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Elor Azaria. The hubris can be divided between all parties
Azaria affair: An Israeli tragedy with an ending foretold
Op-ed: We always knew, deep in our hearts, that the Hebron shooting incident would end with a reduced sentence. But what makes the whole affair tragic is the fact none of us—neither the soldier convicted of manslaughter nor the politicians nor the Israeli society—have learned anything from it.
The most important thing in any tragic narrative, Aristotle explained, is the ending, and especially the realization the ending was actually hidden in the beginning and was in fact foretold. That’s what makes the difference between a sad story and a tragedy. That’s what sets apart—and radicalizes—the tragic pain. And that’s what turns the Elor Azaria affair, which reached its foreseen ending with the chief of staff’s decision to reduce the sentence of the soldier convicted of manslaughter in Hebron, into an Israeli tragedy.

 

 

What makes this affair tragic isn’t the fact we always knew, deep in our hearts, it would end with a reduced sentence, but mainly the feeling we haven’t learned a thing from the affair.

 

The hubris can be divided between all parties, as it failed to distinguish between Right and Left and was evident both in the coalition and in the opposition. Almost everyone took part in it.

 

Elor Azaria shortly after shooting a neutralized terrorist in Hebron. Instead of drawing conclusions and correcting our ways, the affair ends exactly as it began
Elor Azaria shortly after shooting a neutralized terrorist in Hebron. Instead of drawing conclusions and correcting our ways, the affair ends exactly as it began

 

Most of Azaria’s supporters in the Right—from Prime Minister Benjamin Netanyahu, who made every effort to conceal his initial condemnation of the shooting by publicly embracing the family, to the ministers and Knesset members who stood in line to defend the soldier and declare him a hero—were so busy trying to earn cheap “likes,” that they ignored the difficult and critical questions raised by the affair concerning the rightist-national worldview, including: What is the moral price claimed by a fulfillment of the vision of Greater Israel, and are we willing to pay it?

 

Moral corruption is an iron-clad rule that was and will be valid throughout history when it comes to one people controlling another people against its will. It’s a time issue that doesn’t necessarily delegitimize the continuation of the settlement enterprise, but does force those who believe in it to look in the mirror and admit this is the required price—and they are indeed willing to pay this price to continue the Jewish settlement in Judea and Samaria.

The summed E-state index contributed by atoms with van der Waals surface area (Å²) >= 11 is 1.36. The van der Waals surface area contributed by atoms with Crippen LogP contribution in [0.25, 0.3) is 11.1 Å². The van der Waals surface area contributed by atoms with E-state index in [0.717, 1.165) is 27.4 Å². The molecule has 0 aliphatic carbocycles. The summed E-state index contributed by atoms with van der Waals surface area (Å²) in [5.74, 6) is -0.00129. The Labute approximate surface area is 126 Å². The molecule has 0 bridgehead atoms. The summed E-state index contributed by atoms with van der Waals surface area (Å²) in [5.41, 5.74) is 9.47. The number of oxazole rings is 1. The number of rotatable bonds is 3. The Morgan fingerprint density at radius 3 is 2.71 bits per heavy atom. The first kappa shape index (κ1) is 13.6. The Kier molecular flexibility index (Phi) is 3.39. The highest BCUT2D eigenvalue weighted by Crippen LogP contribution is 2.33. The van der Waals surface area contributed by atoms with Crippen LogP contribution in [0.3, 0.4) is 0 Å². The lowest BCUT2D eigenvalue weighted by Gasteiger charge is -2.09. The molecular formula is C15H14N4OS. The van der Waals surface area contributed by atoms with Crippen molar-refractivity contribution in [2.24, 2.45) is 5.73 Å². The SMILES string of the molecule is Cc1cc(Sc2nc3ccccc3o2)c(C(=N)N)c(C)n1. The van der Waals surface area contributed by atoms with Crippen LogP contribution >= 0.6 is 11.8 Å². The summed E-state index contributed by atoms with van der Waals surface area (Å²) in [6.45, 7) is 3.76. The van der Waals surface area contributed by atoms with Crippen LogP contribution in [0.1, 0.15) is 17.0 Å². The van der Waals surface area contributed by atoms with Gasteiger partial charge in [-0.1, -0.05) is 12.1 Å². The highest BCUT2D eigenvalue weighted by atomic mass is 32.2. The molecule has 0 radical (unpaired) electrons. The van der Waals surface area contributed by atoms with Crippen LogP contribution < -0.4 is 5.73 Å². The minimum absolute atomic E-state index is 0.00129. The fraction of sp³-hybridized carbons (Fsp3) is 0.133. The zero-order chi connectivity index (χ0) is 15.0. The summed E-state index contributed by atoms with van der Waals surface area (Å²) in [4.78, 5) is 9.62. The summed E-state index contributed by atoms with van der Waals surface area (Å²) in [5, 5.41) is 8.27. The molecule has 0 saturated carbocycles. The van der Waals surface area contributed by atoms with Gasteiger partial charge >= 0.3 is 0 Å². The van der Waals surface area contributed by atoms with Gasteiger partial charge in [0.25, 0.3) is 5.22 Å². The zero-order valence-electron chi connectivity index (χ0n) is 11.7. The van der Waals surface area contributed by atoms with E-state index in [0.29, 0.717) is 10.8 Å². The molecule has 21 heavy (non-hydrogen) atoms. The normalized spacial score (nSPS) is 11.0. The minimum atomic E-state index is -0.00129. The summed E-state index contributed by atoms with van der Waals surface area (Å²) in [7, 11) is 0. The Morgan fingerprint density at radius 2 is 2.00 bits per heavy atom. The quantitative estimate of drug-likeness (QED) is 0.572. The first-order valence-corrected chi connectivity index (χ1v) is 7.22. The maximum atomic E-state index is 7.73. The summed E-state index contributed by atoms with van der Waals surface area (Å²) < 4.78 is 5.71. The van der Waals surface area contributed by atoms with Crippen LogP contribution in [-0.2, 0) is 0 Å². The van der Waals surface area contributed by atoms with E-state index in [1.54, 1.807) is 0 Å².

The leftists stuck to their own predictable agenda: Not only did they rush to generalize and turn Azaria from a frightened young soldier who found himself in an impossible situation before the IDF’s collective evil in the territories into a killer, but they forgot there isn’t always time or room for civil rights in a war on terror. These rights are reserved for civilians—not for terrorists.

 

And it was actually the levelheaded, correct and allegedly moderate ones who were put to shame. Because the voices that kept arguing Azaria disgraced “the world’s most ethical army” in his conduct are the ones deluding themselves: Whoever insists it’s possible to sustain a military regime through non-violent—and even moral—means is sticking to an absurd premise. The world’s most ethical army can’t take part in an essentially immoral mission. And even if it has to do so, as it’s quite possible the IDF is forced to do so for security reasons, it should at least spare us the moral pretense in trying to justify it.

 

The classic tragedies usually end in a conclusion-drawing process: The main characters understand where they went wrong and decide to change their ways, thereby basically justifying the ordeal they went through. But in an Israeli plot twist, the opposite appears to be true this time. Instead of drawing conclusions and correcting our ways, the affair ends exactly as it began. It seems that neither Azaria nor the politicians, nor the split and confused society that jailed him to keep its conscience clear, have learned anything.

 

Dr. Yoav Fromer teaches politics and history at Tel Aviv University.

 

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